With EUR rates in negative territory and continuing to drift lower, short-term many multicurrency borrowers are being presented with an arbitrage opportunity. Under the right circumstances, this could be exploited to reduce funding costs by up to 0.65% per annum.
Many international companies and asset managers meet their short-term funding needs with multicurrency facilities. A common set-up allows the borrower to draw funds in EUR, GBP or USD, with the same margin being charged over the relevant floating interest rate whichever currency is drawn. Frequently, the floating interest rate on each currency will be subject to a minimum level (a “floor”) of 0%.
With interest rates in the three currencies at very different levels, the 0% floor has a different value depending on which currency the borrower is drawing in. This opens up an interesting opportunity: the borrower can draw in a currency where the floor has little value (e.g. USD) and then use an FX derivative to “swap” into one where the floor has a big impact (e.g. EUR).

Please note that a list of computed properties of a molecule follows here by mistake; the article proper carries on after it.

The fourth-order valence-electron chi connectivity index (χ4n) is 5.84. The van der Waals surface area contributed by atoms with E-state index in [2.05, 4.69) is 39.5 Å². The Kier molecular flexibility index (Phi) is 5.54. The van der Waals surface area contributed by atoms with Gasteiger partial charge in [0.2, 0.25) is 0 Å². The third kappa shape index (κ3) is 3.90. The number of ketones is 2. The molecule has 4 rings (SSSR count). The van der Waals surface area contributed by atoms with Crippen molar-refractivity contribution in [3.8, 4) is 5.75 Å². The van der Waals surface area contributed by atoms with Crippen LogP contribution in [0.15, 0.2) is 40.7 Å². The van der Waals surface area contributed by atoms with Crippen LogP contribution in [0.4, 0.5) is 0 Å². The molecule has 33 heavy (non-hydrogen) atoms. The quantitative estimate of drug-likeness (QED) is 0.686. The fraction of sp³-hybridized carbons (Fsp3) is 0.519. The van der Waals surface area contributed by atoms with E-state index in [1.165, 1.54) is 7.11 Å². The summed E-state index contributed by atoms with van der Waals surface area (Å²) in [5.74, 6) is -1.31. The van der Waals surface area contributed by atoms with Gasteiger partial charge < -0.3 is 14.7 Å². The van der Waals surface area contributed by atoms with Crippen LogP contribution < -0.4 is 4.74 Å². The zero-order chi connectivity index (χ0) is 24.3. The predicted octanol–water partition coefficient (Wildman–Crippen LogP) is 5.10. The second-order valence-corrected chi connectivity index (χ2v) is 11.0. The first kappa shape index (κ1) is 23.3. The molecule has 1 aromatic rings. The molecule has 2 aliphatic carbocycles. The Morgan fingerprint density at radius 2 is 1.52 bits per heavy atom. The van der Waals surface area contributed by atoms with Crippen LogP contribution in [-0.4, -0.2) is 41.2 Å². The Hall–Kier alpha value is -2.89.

To give a worked example, a 6-month borrower with a margin of 1.50% could either:
- Draw in EUR and pay € 3 month Euribor (currently -0.45%) floored at 0% + 1.50%, i.e. a total EUR interest cost of 1.50%
- Draw in USD and pay $ 3 month Libor (currently at 2.13%) floored at 0% + 1.50%; hedge the EURUSD FX risk with a cross currency swap where the borrower receives $ 3 month Libor floored at 0% + 1.50% and pays € 3 month Euribor (not floored) + 1.30%.
Overall, the borrower would pay € 3 month Euribor (not floored) + 1.30%, i.e. a total EUR interest cost of 0.85%
The use of the cross currency swap in the second scenario also fully covers the FX risk on the principal repayment. It is also possible to capture this opportunity using FX forwards.
If you are interested in discussing the above in more detail, please do not hesitate to contact Chatham to arrange a call or meeting.